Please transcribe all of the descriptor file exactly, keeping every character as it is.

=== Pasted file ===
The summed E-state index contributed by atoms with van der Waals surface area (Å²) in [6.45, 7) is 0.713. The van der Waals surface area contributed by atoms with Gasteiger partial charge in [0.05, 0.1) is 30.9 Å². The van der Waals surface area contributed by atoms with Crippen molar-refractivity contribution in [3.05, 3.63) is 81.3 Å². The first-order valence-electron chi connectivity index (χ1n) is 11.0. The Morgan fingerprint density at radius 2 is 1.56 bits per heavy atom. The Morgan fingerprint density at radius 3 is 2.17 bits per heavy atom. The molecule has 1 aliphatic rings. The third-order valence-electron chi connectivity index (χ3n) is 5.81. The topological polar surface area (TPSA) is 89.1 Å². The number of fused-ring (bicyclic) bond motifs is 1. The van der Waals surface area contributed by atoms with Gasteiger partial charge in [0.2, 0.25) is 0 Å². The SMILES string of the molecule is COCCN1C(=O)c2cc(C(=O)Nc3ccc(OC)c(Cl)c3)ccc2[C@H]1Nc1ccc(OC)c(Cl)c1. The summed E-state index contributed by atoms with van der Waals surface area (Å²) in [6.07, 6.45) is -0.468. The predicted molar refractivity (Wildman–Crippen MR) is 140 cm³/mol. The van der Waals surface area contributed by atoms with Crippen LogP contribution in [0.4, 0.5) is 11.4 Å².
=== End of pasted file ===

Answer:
The summed E-state index contributed by atoms with van der Waals surface area (Å²) in [6.45, 7) is 0.713. The van der Waals surface area contributed by atoms with Gasteiger partial charge in [0.05, 0.1) is 30.9 Å². The van der Waals surface area contributed by atoms with Crippen molar-refractivity contribution in [3.05, 3.63) is 81.3 Å². The first-order valence-electron chi connectivity index (χ1n) is 11.0. The Morgan fingerprint density at radius 2 is 1.56 bits per heavy atom. The Morgan fingerprint density at radius 3 is 2.17 bits per heavy atom. The molecule has 1 aliphatic rings. The third-order valence-electron chi connectivity index (χ3n) is 5.81. The topological polar surface area (TPSA) is 89.1 Å². The number of fused-ring (bicyclic) bond motifs is 1. The van der Waals surface area contributed by atoms with Gasteiger partial charge in [0.2, 0.25) is 0 Å². The SMILES string of the molecule is COCCN1C(=O)c2cc(C(=O)Nc3ccc(OC)c(Cl)c3)ccc2[C@H]1Nc1ccc(OC)c(Cl)c1. The summed E-state index contributed by atoms with van der Waals surface area (Å²) in [6.07, 6.45) is -0.468. The predicted molar refractivity (Wildman–Crippen MR) is 140 cm³/mol. The van der Waals surface area contributed by atoms with Crippen LogP contribution in [0.4, 0.5) is 11.4 Å².